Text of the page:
Digital Asset Management or No Digital Asset Management? That is the QuestionMost enterprise systems today support some form of content management functionality -- more or less. So why would organizations look for a separate Digital Asset Management (DAM) system just to manage their rich media files? The simple answer is multiple enterprise systems cannot provide a single source of truth for all your valuable digital assets. Let me explain.

Organizations spend a lot of money procuring, creating and carefully editing visual imagery and video content. Once these costs are covered, there is only a marginal extra cost for repurposing those images and videos to multiple destinations -- whether it be publishing online, in print, on a billboard or as part of an archive for future reuse.

Is There Life Without DAM?

Many organizations looking to invest in Web Content Management (WCM), Product Lifecycle Management (PLM) or Enterprise Resource Planning (ERP) systems ask themselves, why not store our assets inside the target system -- only feeding the system what it needs? Could that work? Not likely!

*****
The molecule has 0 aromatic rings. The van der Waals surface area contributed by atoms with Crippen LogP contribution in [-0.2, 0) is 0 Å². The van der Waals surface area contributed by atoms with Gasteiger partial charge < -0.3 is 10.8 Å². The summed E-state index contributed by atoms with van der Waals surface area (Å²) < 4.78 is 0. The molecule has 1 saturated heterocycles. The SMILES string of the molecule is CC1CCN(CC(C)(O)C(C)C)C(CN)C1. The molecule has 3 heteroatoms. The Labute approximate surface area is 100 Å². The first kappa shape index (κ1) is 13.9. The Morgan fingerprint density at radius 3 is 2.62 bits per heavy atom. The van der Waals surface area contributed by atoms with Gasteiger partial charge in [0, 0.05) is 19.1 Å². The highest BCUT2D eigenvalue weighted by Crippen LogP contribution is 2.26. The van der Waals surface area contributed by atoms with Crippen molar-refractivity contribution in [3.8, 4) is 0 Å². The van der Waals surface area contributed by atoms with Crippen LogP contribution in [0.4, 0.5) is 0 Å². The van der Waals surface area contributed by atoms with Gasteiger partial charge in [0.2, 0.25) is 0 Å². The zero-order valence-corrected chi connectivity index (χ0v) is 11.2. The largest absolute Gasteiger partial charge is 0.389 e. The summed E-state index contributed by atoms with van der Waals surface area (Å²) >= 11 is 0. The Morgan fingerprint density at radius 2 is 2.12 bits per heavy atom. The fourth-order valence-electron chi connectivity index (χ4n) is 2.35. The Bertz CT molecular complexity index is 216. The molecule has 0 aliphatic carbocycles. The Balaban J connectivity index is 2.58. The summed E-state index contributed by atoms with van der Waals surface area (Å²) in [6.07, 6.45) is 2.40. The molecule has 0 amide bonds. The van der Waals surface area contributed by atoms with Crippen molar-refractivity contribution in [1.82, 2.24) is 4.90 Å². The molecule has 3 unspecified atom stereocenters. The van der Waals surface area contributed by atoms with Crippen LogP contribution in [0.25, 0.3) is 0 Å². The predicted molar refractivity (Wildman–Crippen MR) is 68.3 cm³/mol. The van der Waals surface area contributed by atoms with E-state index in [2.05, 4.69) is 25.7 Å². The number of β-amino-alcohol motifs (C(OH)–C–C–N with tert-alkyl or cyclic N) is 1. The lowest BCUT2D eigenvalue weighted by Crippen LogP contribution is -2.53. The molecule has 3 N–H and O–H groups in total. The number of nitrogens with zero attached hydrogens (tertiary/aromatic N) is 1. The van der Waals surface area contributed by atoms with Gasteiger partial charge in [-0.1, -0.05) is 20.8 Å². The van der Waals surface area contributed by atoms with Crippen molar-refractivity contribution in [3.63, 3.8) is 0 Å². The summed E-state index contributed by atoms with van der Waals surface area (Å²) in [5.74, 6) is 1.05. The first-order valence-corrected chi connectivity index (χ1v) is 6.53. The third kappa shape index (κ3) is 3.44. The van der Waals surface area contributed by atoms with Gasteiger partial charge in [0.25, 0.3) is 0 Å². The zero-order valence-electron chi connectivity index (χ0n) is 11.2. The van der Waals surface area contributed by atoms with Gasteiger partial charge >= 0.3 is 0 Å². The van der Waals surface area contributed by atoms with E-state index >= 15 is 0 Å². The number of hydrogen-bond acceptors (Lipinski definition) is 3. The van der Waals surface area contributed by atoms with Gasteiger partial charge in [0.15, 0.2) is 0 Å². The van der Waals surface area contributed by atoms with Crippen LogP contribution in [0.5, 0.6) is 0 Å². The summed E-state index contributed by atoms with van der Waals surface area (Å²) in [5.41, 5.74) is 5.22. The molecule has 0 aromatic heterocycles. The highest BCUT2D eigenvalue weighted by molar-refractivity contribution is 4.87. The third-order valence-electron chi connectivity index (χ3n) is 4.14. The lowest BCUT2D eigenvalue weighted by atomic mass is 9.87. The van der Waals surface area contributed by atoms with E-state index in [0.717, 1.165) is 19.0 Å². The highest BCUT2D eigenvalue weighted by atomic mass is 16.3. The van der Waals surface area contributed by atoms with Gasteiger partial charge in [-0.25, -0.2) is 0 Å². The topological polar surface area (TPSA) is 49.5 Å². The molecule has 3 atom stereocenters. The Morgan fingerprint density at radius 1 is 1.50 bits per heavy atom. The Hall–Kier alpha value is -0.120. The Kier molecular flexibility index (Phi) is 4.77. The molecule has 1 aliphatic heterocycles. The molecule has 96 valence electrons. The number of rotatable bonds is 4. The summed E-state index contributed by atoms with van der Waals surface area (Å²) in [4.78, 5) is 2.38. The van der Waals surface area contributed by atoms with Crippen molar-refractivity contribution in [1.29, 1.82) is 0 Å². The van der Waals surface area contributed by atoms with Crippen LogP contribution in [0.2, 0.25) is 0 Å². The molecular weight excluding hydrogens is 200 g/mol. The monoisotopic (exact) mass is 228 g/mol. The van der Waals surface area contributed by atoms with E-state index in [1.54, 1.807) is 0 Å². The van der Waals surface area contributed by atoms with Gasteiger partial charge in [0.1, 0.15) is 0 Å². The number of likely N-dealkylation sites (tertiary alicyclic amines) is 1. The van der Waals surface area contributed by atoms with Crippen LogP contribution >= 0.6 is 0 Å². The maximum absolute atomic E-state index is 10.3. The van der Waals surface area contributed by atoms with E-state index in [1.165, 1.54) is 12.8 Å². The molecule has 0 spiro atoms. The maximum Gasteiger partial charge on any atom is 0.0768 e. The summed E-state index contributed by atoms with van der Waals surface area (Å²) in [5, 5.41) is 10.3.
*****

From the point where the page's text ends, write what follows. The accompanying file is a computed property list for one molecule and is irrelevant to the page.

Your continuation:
Here’s an all-too-familiar example of what happens when companies attempt to skirt a DAM system and rely on other systems to perform DAM-like capabilities:

Store all your image files in well-organized and labeled folders on a shared network drive. Place your final product pictures into a Web Content Management system for your website to serve them up quickly. Distribution partners need access to those perfected product images too, so you set up a shared Dropbox folder. And your Product Information Management (PIM) system also needs access to the latest approved product shots. A photo gets updated and approved for production. Now you must manage versions in at least three systems, plus the network drive … so, four. And multiply this situation for every piece of media content across the organization.

The Cost of Dodging DAM

It is not just the number of assets that poses problems. With growing demand for more content, rich media files come from different sources like in-house designers, external photographers or stock-photo agencies arriving in different formats, some with their own embedded metadata.

Today, media assets are used across every department. Large websites mostly show images and video with very little text. And it’s not just the website; every large IT system now tries to work with media files. And the number of assets and formats they are using grows every year.

Keeping track of digital assets is not the core functionality of the respective target systems. ERP, WCM, PIM and Web2Print vendors are specialists in their own areas, solving specific and complex customer problems.

As a result, vendor systems provide different ways of structuring content, different metadata to describe media files and different search capabilities to find those valuable assets.

Some enterprise systems may extract metadata from the assets and present a preview, others may not.